In a statement accompanying the release of the final FASB Staff Position (FSP) of proposed changes to FAS 157, Fair Value Measurements, Determining Fair Value When the Volume and Level of Activity for the Asset or Liability Have Significantly Decreased and Identifying Transactions That Are Not Order, FASB Chairman Robert H. Herz said that the revised FSP, along with two others related to fair value measurements, provides additional application guidance and calls for new disclosures. Herz said that the revisions released on Thursday April 9 reflected input from over 600 comment letters, meetings, and discussions with a "broad range of affected constituents.... Virtually all of the investors providing input expressed the need for greater transparency by banks."
Vigorously defending the Board's process and conclusions, Herz said that the three FSPs taken together with their greater disclosures will enhance transparency and are consistent with the principle of fair value. FSP FAS 107-1 and APB 28-1, Interim Disclosures about Fair Value of Financial Instruments, enhances consistency in financial reporting by increasing the frequency of fair value disclosures, and FSP FAS 115-2 and FAS 124-2, Recognition and Presentation of Other-Than-Temporary Impairments, provides greater clarity and consistency in accounting for and presenting impairment losses on securities. FSP FAS 157-4, requires reporting entities to disclose a change in valuation techniques.
The FSP gives emphasis to or enhances the language of the original statement in several areas. FSP FAS 157-4 specifically "reaffirms the need to use judgment to ascertain if a formerly active market has become inactive and in determining fair values when markets have become inactive."
The staff position revision states that, "Determining the price at which willing market participants would transact at the measurement date under current market conditions if there has been a significant decrease in the volume and level of activity for the asset or liability depends on the facts and circumstances and requires the use of significant judgment."
FSP FAS 157-4 eliminates the two-step approach to determining whether or not a market is active that was in the earlier version. It keeps specific guidance relating to factors to consider when determining whether there has been a significant decrease in the volume and level of activity for the asset or liability when compared with normal market activity for the asset or liability (or similar assets or liabilities), but eliminates the presumption of a distressed market.
FSP FAS 157-4 affirms the need to make adjustments to quoted prices in a distressed market and clarifies the objective of fair value in this context. "Statement 157 does not prescribe a methodology for making significant adjustments to transactions or quoted prices when estimating fair value," the FSP affirms, but "when weighting indications of fair value resulting from the use of multiple valuation techniques, the reporting entity shall consider the reasonableness of the range of fair value estimates. The objective is to determine the point within that range that is most representative of fair value under current market conditions. A wide range of fair value estimates may be an indication that further analysis is needed."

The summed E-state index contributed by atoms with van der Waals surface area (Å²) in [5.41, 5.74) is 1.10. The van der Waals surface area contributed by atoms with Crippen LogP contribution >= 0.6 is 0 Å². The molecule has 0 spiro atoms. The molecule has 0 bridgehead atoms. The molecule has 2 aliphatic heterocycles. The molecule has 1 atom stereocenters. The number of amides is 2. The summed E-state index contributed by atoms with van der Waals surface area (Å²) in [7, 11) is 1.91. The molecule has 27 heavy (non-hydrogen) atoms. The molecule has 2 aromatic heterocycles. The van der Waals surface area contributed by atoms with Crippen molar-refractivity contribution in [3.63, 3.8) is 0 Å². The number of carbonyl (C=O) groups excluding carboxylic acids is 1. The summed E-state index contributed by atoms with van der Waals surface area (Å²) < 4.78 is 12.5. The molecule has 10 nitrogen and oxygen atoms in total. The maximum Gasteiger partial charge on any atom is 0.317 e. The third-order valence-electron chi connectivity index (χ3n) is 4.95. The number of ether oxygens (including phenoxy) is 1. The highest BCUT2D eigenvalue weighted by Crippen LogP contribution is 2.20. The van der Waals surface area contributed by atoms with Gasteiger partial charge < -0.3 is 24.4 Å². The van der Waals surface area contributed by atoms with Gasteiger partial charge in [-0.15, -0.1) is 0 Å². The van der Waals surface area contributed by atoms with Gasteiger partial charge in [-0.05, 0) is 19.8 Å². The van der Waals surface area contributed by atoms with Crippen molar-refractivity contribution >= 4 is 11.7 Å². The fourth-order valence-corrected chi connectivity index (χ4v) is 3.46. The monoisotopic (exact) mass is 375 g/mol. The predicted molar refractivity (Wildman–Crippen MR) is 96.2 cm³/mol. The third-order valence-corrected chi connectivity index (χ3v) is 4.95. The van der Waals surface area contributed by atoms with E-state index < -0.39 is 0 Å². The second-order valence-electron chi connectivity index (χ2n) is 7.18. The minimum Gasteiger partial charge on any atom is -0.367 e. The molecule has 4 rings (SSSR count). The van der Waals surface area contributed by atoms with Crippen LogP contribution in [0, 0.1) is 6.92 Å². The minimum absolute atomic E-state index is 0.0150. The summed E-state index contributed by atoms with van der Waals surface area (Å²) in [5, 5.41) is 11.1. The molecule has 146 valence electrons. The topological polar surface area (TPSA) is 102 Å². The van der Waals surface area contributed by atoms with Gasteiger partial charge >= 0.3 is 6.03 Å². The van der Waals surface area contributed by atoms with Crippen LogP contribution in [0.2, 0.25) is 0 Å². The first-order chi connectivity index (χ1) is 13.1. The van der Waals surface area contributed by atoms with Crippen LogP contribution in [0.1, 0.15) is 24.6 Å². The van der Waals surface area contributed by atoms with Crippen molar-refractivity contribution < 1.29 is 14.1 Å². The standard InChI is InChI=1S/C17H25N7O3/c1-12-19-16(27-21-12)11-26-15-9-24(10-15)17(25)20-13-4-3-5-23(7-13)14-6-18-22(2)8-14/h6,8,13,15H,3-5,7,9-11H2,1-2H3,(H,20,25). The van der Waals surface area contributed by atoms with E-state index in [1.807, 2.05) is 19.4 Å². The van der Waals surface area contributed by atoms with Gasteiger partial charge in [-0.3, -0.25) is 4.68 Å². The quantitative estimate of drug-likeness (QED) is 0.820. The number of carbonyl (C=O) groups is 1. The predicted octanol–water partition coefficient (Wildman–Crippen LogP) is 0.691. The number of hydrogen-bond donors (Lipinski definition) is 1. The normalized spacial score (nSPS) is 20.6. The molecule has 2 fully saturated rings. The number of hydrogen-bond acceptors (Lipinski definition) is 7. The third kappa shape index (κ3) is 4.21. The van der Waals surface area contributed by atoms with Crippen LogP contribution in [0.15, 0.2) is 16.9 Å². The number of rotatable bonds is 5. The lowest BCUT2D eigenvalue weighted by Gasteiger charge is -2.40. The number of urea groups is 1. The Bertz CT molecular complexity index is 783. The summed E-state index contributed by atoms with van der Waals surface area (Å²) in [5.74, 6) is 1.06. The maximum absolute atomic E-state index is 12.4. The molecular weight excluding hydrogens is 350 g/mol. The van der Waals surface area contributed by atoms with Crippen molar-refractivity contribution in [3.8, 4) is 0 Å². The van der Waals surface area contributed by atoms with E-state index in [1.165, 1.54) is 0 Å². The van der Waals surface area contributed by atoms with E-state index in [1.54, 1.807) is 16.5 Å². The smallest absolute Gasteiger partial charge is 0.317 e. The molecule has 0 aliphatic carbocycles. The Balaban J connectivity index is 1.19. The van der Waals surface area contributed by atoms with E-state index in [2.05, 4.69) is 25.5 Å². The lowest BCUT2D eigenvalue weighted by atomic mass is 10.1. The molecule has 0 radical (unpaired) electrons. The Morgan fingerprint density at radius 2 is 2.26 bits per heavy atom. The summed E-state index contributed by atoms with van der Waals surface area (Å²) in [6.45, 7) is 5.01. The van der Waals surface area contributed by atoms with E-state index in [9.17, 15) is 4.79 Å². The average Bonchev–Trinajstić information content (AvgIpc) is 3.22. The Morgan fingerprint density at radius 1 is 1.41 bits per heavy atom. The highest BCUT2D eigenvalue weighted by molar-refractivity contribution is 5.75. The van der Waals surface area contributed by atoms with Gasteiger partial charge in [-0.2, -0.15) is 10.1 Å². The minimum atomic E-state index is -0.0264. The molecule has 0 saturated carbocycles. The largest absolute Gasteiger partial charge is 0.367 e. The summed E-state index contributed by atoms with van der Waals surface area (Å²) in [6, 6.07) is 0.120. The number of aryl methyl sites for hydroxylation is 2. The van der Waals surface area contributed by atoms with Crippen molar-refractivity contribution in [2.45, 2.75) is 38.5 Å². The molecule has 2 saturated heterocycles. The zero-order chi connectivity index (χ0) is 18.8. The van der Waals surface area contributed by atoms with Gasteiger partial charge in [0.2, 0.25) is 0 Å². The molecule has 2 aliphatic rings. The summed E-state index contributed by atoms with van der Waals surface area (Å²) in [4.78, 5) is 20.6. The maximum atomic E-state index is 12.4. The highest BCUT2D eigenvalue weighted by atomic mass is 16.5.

Tying inputs to the objective of fair value, the FSP says, "Level 3 inputs are unobservable inputs for the asset or liability. Unobservable inputs shall be used to measure fair value to the extent that relevant observable inputs are not available, thereby allowing for situations in which there is little, if any, market activity for the asset or liability at the measurement date. However, the fair value measurement objective remains the same, that is, an exit price from the perspective of a market participant that holds the asset or owes the liability."
Reporting entities are required to disclose a change in valuation technique and a discussion of the related inputs in interim and annual periods.
The revised staff position provides some guidance about the usefulness of prices quoted by third parties, such as pricing services or brokers. The FSP cautions that reporting entities "should place less weight (when compared with other indications of fair value that are based on transactions) on quotes that do not reflect the result of transactions. Furthermore, the nature of the quote (for example, whether the quote is an indicative price or a binding offer) should be considered when weighting the available evidence, with more weight given to quotes based on binding offers."
Herz's statement commented on the additional disclosures that the two other FSP's will require:
"FSP FAS 107-1 and APB 28-1 relate to fair value disclosures for any financial instruments that are not currently reflected on the balance sheet of companies at fair value. Prior to issuing this FSP, fair values for these assets and liabilities were only disclosed once a year. The FSP now requires these disclosures on a quarterly basis, providing qualitative and quantitative information about fair value estimates for all those financial instruments not measured on the balance sheet at fair value.
"FSP FAS 115-2 and FAS 124-2 on other-than-temporary impairments is intended to bring greater consistency to the timing of impairment recognition, and provide greater clarity to investors about the credit and noncredit components of impaired debt securities that are not expected to be sold. The measure of impairment in comprehensive income remains fair value. The FSP also requires increased and more timely disclosures sought by investors regarding expected cash flows, credit losses, and an aging of securities with unrealized losses."
The Board will vote on the final revisions to the FSPs this week.